Australia, India and strategic convergence
6 Jul 2015|

Indian Ocean

For India and Australia, a striking new reality is in view. One of the great negatives in India’s traditional view of Australia is turning into a positive. Suddenly Australia’s alliance with the US makes us look interesting. Australia’s alliance addiction no longer counts against Canberra.

For decades, India saw Australia as little more than a pale reflection of US policy. At its most dismissive, this Indian perspective saw a US stooge that would do as Washington wished.

New Delhi may not yet give Canberra much credit for independent thought or action. But being rusted on to the US no longer causes India to dismiss Australia as essentially irrelevant in the geopolitical and defence discussion.

India seeks greater bilateral defence cooperation with Australia as an Indian Ocean actor with some useful assets. See this, partly, as India slowly responding to Australia’s long-held aspirations to improve naval cooperation. More importantly, it reflects India’s rising capabilities which are starting to lift to match India’s core beliefs about its central role in the Indian Ocean (one of many effects of the China challenge).

India is reaching towards a quasi-alliance with the US, having already created the forms of a strategic partnership; in the slow moving realms of strategic realignments, this US–India partnership has been built in double-time.

Broadening the lens from bilateral to multilateral is where the reality shift shows vividly. The multilateral focus brings in the strongest US allies in the region—Japan and Australia. What for so long was a big negative when India bothered to think about Australia is turning into a positive.

An India in the process of arriving at the top wouldn’t want to see only two chairs reserved for the US and China in the throne room. Concert rather than condominium is more attractive. And the rest of Asia is equally interested in a soft concert to get more chairs in the command space.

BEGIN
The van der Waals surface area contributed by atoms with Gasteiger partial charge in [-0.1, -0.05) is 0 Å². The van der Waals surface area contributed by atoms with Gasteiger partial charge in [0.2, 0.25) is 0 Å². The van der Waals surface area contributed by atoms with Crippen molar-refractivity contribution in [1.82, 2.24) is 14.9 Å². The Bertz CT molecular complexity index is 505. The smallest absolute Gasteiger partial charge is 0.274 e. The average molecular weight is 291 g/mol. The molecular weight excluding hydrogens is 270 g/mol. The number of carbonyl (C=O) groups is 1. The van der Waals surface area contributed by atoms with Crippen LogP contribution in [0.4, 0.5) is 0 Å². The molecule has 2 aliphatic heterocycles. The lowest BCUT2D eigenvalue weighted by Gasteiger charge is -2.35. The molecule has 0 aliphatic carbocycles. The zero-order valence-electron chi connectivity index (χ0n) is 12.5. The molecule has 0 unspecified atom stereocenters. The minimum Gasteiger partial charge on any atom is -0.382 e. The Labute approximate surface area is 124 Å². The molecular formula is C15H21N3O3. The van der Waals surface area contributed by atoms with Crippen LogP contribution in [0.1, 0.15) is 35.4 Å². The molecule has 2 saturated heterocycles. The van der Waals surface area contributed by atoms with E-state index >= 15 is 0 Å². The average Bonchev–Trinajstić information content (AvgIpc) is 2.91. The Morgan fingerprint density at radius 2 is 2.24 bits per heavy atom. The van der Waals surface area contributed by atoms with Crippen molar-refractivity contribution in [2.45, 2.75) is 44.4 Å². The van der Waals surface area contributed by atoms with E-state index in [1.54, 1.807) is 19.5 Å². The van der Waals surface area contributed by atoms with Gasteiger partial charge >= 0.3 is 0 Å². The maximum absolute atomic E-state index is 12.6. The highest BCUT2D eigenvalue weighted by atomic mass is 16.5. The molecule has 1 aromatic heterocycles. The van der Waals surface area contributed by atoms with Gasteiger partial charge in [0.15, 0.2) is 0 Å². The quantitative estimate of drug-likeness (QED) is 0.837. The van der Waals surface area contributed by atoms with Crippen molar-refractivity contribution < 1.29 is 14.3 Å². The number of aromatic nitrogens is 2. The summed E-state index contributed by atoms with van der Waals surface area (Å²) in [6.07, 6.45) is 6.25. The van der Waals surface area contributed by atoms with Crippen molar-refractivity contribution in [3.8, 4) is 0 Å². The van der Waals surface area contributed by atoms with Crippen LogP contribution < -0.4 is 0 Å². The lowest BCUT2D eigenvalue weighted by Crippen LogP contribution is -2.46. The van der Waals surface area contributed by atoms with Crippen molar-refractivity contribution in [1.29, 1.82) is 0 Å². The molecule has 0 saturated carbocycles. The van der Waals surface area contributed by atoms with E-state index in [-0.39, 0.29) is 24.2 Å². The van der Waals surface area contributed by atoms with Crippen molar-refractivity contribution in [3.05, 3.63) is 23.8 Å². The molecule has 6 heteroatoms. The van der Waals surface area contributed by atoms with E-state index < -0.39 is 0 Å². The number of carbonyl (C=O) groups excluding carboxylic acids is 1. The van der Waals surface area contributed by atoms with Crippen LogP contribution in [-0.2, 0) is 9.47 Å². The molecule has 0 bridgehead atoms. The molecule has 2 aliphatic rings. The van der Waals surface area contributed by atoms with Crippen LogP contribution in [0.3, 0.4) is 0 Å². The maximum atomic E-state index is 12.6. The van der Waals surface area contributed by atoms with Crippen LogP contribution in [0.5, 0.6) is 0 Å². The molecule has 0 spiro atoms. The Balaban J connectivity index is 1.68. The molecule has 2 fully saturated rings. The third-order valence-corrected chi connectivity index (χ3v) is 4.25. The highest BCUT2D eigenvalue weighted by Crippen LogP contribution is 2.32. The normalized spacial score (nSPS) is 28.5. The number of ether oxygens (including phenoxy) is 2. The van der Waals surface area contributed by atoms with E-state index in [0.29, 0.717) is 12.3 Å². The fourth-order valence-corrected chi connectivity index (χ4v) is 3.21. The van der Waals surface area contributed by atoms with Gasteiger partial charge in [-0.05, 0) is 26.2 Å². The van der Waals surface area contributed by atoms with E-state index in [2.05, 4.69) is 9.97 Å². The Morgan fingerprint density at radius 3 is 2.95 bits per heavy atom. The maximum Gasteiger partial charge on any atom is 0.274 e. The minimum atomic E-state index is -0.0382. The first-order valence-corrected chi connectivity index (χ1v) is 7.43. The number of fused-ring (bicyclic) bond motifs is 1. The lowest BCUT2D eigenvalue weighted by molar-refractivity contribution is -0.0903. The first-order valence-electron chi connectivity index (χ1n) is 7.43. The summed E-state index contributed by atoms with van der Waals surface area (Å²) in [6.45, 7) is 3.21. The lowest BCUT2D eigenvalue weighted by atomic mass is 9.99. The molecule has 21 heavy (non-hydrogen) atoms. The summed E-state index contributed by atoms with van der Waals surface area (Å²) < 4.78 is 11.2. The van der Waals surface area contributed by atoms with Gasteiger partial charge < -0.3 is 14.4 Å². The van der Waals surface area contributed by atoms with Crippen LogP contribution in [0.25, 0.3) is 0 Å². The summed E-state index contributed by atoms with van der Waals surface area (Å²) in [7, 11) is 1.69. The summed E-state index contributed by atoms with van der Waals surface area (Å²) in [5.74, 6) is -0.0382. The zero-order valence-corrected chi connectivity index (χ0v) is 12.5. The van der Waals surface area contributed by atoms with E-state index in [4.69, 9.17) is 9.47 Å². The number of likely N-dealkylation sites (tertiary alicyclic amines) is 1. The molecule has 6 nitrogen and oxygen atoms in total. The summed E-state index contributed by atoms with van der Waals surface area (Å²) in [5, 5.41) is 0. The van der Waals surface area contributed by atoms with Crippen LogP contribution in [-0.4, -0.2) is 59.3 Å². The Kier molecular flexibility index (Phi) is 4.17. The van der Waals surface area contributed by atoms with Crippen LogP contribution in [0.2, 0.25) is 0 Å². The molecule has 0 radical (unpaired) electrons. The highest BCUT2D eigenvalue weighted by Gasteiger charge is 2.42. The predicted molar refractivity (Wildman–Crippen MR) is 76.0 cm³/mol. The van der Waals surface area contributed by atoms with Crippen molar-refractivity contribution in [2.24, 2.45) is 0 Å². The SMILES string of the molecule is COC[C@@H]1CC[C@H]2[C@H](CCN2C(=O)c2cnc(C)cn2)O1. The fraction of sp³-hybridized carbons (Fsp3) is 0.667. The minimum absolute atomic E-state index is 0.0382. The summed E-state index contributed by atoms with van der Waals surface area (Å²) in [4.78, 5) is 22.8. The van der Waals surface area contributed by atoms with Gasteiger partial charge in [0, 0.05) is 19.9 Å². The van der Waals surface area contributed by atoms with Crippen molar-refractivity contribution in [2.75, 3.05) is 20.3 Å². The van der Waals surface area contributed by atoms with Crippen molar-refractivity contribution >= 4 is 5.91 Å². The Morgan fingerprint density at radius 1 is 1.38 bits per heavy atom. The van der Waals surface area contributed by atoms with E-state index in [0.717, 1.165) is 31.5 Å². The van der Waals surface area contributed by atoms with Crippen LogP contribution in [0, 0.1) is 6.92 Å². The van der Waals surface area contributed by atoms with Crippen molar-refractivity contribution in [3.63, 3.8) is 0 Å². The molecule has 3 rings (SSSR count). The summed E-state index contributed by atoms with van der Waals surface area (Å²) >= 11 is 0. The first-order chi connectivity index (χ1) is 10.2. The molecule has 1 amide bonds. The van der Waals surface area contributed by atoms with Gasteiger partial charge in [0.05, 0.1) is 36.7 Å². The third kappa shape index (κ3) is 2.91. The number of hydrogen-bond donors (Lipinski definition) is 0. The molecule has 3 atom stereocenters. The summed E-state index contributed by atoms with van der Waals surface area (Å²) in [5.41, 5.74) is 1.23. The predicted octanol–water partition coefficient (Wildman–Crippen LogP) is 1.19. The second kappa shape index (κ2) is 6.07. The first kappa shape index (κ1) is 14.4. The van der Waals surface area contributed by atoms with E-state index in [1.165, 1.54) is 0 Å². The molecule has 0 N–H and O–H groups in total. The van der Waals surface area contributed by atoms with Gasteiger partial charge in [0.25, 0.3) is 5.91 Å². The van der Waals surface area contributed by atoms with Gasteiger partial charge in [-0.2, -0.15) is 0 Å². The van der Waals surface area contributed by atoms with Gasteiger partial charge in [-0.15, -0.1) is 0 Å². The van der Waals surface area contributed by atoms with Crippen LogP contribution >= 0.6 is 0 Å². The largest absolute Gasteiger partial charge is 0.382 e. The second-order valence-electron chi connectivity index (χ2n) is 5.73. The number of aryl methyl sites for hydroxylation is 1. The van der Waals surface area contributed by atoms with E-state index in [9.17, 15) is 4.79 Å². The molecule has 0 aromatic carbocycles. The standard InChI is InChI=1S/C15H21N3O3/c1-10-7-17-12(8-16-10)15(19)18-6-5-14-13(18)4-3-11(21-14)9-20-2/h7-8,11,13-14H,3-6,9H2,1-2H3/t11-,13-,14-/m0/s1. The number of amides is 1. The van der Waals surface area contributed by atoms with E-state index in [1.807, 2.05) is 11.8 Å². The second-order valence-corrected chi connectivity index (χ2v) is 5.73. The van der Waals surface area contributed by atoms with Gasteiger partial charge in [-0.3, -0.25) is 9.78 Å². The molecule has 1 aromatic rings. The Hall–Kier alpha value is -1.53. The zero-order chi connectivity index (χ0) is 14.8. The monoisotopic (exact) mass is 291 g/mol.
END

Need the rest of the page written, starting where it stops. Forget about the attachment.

India’s choices are not as broad as it proclaims. Forget non-alignment—another time, another international system, fading into the last century. India is a committed power. It must be committed to making the Indo-Pacific system work because India will have a huge stake in the system (however weak the concert may be). India can’t stand aloof. A lot of options are really impossible dead ends. India can’t and won’t align with China; their destiny is as rivals. The old Cold War friend, Russia, is a difficult comrade today. If Russia leans towards anyone in Asia, it will be China.

India can’t stand aloof from the emerging Indo-Pacific security system. The choice for India is how close it stands to the US, Japan and even Australia; it’s a matter of degree, not choice.

Acknowledge that this description of India’s narrowing strategic choices sounds nothing like the foreign policy narrative coming out of New Delhi. This story is a happy rejoicing that India, on its way to being rich, can now function as an independent superpower, picking and declining as it wishes. Imagine a non-aligned giant with rainbow options. India always talks a great game. What it actually does, though, is usually tougher and tighter.

For a window on this, go back to a long ago Australian High Commissioner to New Delhi, who recorded this reflection on the difference between allied Australia and non-aligned India in approaching international affairs:

There was not much in India’s policies to emulate. Yet, wrong-headed and hypocritical as India’s policies sometimes were, one’s mind was gripped by the undeviating direction of India towards national self-interest without concession to sentiment towards others, or to the “loyalty” so evident in Australian official policies towards our “traditional friends”.

The words are from one of the great Canberra mandarins, Sir Arthur Tange, who served in India for five years after his time as secretary of the External Affairs Department (1954–65) and before taking the top job in the Defence Department (1970–79).

Tange would be just as acid today on the costs to Oz of its loyalty habit. As the flintiest of realists, Tange would see India acting true to form, being typically hard-eyed about the future of the Indo-Pacific. Such a realist view will open some interesting opportunities for Canberra and New Delhi. India still sees Australia as having the default instincts of a US stooge. But being close to the US is now the strategic choice India is embracing. The stooge will get more of a hearing, if not much respect. Australia and India have a lot to play for. And for the first time ever, the demands of the international system could drive them towards each other, not apart.